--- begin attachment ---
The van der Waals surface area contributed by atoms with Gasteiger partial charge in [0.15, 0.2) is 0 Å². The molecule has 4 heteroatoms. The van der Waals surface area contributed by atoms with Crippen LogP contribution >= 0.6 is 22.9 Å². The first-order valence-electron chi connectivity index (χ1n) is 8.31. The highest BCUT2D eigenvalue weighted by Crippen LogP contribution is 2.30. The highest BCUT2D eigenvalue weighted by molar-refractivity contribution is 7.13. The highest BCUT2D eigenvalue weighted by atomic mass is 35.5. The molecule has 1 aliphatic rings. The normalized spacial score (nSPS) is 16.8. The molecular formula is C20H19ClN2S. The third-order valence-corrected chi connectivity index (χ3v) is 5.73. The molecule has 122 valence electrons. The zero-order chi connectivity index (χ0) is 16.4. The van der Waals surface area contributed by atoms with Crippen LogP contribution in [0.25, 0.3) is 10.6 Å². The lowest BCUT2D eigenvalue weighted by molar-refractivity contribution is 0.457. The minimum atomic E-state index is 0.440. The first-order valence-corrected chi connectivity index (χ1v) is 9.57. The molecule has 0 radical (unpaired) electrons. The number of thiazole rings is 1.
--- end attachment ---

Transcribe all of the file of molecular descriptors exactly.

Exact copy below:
The van der Waals surface area contributed by atoms with Gasteiger partial charge in [0.15, 0.2) is 0 Å². The molecule has 4 heteroatoms. The van der Waals surface area contributed by atoms with Crippen LogP contribution >= 0.6 is 22.9 Å². The first-order valence-electron chi connectivity index (χ1n) is 8.31. The highest BCUT2D eigenvalue weighted by Crippen LogP contribution is 2.30. The highest BCUT2D eigenvalue weighted by molar-refractivity contribution is 7.13. The highest BCUT2D eigenvalue weighted by atomic mass is 35.5. The molecule has 1 aliphatic rings. The normalized spacial score (nSPS) is 16.8. The molecular formula is C20H19ClN2S. The third-order valence-corrected chi connectivity index (χ3v) is 5.73. The molecule has 122 valence electrons. The zero-order chi connectivity index (χ0) is 16.4. The van der Waals surface area contributed by atoms with Crippen LogP contribution in [0.25, 0.3) is 10.6 Å². The lowest BCUT2D eigenvalue weighted by molar-refractivity contribution is 0.457. The minimum atomic E-state index is 0.440. The first-order valence-corrected chi connectivity index (χ1v) is 9.57. The molecule has 0 radical (unpaired) electrons. The number of thiazole rings is 1.